And how many of us have ignored the admonitions of others and ended up regretting it? Their shrill warnings have sounded crazy to us, so we write them off as madmen. (Indeed, there have been madmen making false predictions in the past, thus the dilemma.)

However, there is One who transcends time and space, One who has seen the future – He’s been there. Although His predictions are accurate, He, too, is ignored by multitudes of people. But we should heed His warnings, because He is not only all-knowing, He is all-loving. He has made the future known to us in His Word (the Bible). Some of His predictions are:

  • That conditions in the world – floods, wars, plagues, and famine – will increase in frequency and intensity. (Matthew 24: 7 & 8)
  • That the enemy of our souls will send false saviors, false miracles, and lies. We are to be on our guard against them and not be deceived; our only true Savior is Jesus Christ. (Matthew 24: 4-5, 11, 23-27)
  • That persecution of Christians will increase (Matthew 24: 9-10, John 15: 18-25; 16: 2-3) , but that we should persevere, because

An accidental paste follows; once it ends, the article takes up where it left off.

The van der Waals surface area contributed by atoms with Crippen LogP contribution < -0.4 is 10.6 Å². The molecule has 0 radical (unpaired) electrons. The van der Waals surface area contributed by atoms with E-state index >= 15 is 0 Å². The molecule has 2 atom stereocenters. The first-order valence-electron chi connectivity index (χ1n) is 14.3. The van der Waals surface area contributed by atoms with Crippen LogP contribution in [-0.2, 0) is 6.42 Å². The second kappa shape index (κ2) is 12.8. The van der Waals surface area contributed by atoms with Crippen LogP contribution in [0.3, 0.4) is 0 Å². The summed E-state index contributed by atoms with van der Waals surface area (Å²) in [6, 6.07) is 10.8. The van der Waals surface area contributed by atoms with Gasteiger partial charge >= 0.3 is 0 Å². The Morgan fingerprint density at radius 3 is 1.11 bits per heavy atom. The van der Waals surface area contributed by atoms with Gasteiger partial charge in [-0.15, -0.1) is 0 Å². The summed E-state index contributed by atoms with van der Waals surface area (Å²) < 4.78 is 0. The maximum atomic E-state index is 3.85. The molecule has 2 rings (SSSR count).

• Jesus is coming back for us, (John 14:18) to take those who are faithful away with Him to an everlasting reward (I Corinthians 15: 51-57). *                                                                                                                                                                                                              In “Edge of Tomorrow,” Cage’s goal is to save the world. God’s promises are infinitely better. The consequences for failure to heed Him are also infinitely worse.                                                                                                                                                                If we don’t get it right in regard to God’s truths, we will end up in the wrong place.                                                                                                                                                                                                                                                                                                                For eternity.                                                                                                                                                                                                                                                                                          Think about it: Get it right, spend eternity in a perfect place, in perfect bliss, with the perfect heavenly Father, being the Bride of His Son, the Prince of Peace.                                                                                                                                                                      Get it wrong, spend eternity away from his presence, in everlasting darkness, pain, misery, and regret.                                                                                                                                                                                                                                                                                News, blogs, and self-help articles suggest a lot of New Year’s resolutions. But the best we can do in this new year is heed God’s warnings, and live for Him, day by day, from now on.                                                                                                                                                                                                                                                                                         For those who have never placed their faith in Him, the starting point is to acknowledge our sins, our powerlessness to help ourselves, and our need to change.  And since Jesus is the only One who paid for our sins Himself by willingly dying on the cross, the next step is to surrender our flawed lives to Him, with a willingness to abandon our sinful ways and follow Him.                                                                                                                                                                                                                      For all of us, the way to know His mind and heart is to read the Bible. The better we know God’s Word, the better prepared we will be for what’s to come.